• Result is an array. The return value for IsNull(), IsEmpty() and IsMissing() right after dimension it is FALSE. And Result Is Nothing throws an error. I guess your answer would be fine if Result was not an array.
    – Oneide
    Mar 30, 2011 at 1:48
  • @OP2506 - Because Result is not an object, Is Nothing will throw an error. However, IsEmpty will return true until Redim is called on the array. IsMissing will return true if nothing is passed to a parameter declared as Optional Foo As Variant which can include an array.
    – Thomas
    Mar 30, 2011 at 3:02
  • @Jean-François Corbett - Actually, I did. However, I notice a difference in behavior. If you declare Result() at the module level and then in the immediate window run IsEmpty( Result ) it returns true. However, if you put it in a routine and execute Debug.Print, it returns false.
    – Thomas
    Mar 30, 2011 at 7:42
  • @OP2506 is right. When someone challenges you like that, it never hurts to do some testing before handwaving the challenge away! Here's a copy-paste from my Immediate window: ?IsNull( Result ) False ?IsEmpty( Result ) False ?IsMissing( Result ) False Mar 30, 2011 at 7:50
1

I recommend a slightly different approach because I think using language artifacts like (Not Array) = -1 to check for initialization is difficult to read and causes maintenance headaches.

If you are needing to check for array allocation, most likely it's because you're trying to make your own "vector" type: an array that grows during runtime to accommodate data as it is being added. VBA makes it fairly easy to implement a vector type, if you take advantage of the type system.

Type Vector
    VectorData() As Variant
    VectorCount As Long
End Type

Dim MyData As Vector

Sub AddData(NewData As Variant)
    With MyData
        ' If .VectorData hasn't been allocated yet, allocate it with an
        ' initial size of 16 elements.
        If .VectorCount = 0 Then ReDim .VectorData(1 To 16)

        .VectorCount = .VectorCount + 1

        ' If there is not enough storage for the new element, double the
        ' storage of the vector.
        If .VectorCount > UBound(.VectorData) Then
            ReDim Preserve .VectorData(1 To UBound(.VectorData) * 2)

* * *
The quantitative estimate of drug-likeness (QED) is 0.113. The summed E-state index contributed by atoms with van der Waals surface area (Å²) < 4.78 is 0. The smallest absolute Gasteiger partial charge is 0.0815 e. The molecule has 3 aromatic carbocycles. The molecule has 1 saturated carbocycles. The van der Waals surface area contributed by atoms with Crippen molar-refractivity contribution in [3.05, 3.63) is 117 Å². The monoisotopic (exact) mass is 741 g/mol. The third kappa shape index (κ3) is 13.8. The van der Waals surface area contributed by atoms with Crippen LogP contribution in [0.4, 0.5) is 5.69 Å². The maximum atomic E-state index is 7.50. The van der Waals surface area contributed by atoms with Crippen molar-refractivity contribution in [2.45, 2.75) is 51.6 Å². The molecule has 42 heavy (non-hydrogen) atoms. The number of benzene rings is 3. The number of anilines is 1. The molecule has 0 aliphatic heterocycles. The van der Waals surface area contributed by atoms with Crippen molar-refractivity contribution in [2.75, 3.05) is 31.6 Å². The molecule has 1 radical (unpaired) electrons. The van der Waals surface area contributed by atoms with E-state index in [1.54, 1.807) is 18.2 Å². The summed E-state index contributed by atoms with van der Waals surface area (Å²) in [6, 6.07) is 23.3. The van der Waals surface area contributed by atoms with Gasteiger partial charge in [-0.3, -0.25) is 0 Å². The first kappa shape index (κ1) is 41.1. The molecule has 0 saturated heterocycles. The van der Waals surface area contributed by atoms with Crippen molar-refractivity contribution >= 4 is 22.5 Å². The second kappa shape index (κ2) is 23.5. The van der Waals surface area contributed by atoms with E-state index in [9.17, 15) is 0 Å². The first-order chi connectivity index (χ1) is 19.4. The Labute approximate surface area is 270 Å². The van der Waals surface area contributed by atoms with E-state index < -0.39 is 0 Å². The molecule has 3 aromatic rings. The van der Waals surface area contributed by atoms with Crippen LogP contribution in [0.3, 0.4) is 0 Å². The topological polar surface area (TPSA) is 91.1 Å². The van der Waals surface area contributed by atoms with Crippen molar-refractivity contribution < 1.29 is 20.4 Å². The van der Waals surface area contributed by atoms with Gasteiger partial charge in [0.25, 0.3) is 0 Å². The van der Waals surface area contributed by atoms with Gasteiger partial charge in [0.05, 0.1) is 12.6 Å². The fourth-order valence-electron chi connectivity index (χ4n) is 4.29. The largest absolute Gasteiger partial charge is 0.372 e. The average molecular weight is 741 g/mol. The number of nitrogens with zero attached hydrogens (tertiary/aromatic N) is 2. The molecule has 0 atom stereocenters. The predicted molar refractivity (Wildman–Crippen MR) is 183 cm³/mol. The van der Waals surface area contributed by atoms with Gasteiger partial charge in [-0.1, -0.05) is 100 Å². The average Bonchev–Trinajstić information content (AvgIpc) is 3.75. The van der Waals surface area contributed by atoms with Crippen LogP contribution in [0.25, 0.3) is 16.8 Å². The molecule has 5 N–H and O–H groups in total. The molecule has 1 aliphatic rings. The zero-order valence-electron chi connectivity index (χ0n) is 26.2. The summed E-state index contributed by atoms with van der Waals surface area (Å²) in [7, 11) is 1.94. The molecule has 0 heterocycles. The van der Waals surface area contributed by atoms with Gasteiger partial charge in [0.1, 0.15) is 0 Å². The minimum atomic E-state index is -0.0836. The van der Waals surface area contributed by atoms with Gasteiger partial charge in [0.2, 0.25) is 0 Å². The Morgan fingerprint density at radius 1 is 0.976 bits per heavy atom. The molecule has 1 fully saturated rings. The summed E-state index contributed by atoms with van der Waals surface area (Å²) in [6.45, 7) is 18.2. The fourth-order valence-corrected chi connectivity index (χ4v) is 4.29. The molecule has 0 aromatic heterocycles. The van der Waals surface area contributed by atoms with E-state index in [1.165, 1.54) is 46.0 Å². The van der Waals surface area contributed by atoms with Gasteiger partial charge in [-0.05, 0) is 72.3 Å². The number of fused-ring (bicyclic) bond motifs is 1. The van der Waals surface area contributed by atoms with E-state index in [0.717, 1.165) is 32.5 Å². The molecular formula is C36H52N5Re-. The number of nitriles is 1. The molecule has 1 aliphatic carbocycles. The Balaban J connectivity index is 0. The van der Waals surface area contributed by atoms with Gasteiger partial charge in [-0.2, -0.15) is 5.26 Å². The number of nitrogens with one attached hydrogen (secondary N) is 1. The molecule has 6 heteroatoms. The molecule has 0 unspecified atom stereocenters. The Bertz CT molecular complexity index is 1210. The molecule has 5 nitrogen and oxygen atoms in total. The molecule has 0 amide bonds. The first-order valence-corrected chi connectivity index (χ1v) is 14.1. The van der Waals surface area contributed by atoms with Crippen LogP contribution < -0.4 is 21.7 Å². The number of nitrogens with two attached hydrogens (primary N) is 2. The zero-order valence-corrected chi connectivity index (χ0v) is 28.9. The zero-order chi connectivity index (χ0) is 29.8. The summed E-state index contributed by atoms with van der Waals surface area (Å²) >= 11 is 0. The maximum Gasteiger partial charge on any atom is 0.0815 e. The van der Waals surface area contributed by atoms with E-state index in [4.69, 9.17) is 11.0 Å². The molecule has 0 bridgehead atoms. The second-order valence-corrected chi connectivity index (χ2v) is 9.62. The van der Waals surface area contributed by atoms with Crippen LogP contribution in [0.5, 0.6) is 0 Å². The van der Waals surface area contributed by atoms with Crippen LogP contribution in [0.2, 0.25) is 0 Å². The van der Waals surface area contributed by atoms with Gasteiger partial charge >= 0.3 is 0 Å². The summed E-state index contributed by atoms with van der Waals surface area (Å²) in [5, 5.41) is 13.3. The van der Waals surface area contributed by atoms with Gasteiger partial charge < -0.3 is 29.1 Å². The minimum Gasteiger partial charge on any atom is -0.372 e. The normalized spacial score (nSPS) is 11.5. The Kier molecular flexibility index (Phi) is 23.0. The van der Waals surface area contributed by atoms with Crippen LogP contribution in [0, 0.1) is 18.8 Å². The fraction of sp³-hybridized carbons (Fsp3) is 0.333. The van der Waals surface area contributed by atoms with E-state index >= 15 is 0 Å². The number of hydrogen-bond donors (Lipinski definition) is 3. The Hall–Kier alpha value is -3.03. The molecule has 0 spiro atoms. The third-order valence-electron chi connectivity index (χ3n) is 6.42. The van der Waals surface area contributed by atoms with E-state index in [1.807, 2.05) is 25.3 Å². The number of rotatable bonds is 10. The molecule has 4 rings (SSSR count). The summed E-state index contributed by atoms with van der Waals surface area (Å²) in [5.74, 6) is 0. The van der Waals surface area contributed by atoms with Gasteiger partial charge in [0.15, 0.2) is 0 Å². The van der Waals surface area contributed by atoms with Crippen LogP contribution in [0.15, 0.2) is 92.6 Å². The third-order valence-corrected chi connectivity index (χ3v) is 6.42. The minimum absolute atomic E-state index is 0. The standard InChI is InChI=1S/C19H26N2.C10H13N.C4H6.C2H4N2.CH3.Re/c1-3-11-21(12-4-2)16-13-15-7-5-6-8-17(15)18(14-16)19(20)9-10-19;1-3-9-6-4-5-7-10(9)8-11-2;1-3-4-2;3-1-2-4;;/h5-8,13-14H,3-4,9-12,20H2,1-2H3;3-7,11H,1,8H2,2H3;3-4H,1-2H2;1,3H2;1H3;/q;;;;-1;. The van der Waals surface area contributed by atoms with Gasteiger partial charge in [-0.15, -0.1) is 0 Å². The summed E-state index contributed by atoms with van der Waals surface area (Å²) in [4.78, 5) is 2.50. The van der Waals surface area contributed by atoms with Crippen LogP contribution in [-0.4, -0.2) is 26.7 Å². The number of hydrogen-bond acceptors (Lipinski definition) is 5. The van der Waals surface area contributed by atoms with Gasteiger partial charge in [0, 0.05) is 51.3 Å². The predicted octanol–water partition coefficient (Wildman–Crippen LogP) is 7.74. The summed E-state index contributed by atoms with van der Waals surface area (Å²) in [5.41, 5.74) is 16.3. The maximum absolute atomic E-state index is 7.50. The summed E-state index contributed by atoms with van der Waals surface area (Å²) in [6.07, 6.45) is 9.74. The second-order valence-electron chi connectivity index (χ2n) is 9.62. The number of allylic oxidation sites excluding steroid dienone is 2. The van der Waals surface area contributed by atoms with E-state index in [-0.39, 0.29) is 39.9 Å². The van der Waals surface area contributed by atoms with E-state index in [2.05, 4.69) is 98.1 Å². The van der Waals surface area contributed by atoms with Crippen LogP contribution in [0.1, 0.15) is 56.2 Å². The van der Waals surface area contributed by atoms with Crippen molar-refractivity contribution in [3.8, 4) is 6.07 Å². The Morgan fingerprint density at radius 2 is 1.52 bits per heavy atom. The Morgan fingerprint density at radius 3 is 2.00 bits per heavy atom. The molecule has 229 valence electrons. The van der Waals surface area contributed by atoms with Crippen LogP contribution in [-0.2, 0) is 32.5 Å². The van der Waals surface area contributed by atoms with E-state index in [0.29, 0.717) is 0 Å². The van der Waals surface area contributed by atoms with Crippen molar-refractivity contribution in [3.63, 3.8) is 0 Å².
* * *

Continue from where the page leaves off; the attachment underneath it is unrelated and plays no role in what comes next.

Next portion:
End If

        .VectorData(.VectorCount) = NewData
    End With
End Sub

' Example of looping through the vector:
For I = 1 To MyData.VectorCount
    ' Process MyData.VectorData(I)
Next

Notice how there's no need to check for array allocation in this code, because we can just check the VectorCount variable. If it's 0, we know that nothing has been added to the vector yet and therefore the array is unallocated.

Not only is this code simple and straightforward, vectors also have all the performance advantages of an array, and the amortized cost for adding elements is actually O(1), which is very efficient. The only tradeoff is that, due to how the storage is doubled every time the vector runs out of space, in the worst case 50% of the vector's storage is wasted.

1

Check the LBound of the array. If you get an error then it's uninitialized.

Example which uses inline error checking:

Dim u As Long
Dim e As Long
On Error Resume Next
u = UBound(arr)
e = Err.Number
On Error GoTo 0
If e = 9 Then
    'Error 9 = subscript out of bounds.
    'The array is empty.
    Stop
Else
    'The array is not empty.
    Stop 
End If
3
  • Not helpful unless you post the VBA code of how to check for an error Jan 27, 2021 at 14:46
  • Neither LBound() nor UBound() work when the array is uninitialized, and both result in Error 9: Subscript out of range.
    – spinjector
    May 25, 2023 at 15:54
  • 1
    That’s what I meant by “if you get an error” May 25, 2023 at 19:27
0

So I found RandomCoders approach pretty good. But keep in mind that it only works when you declare the variant as an array:

Sub test()
Dim v() As Variant

    Debug.Print (Not Not v) = 0 'returns true

    v = [A1:B5].Value

    Debug.Print (Not Not v) = 0 'returns false

End Sub

But you can also check variants this way:

Sub test2()
Dim v As Variant

    Debug.Print IsEmpty(v) 'returns true

    v = [A1:B5].Value

    Debug.Print IsEmpty(v) 'returns false

End Sub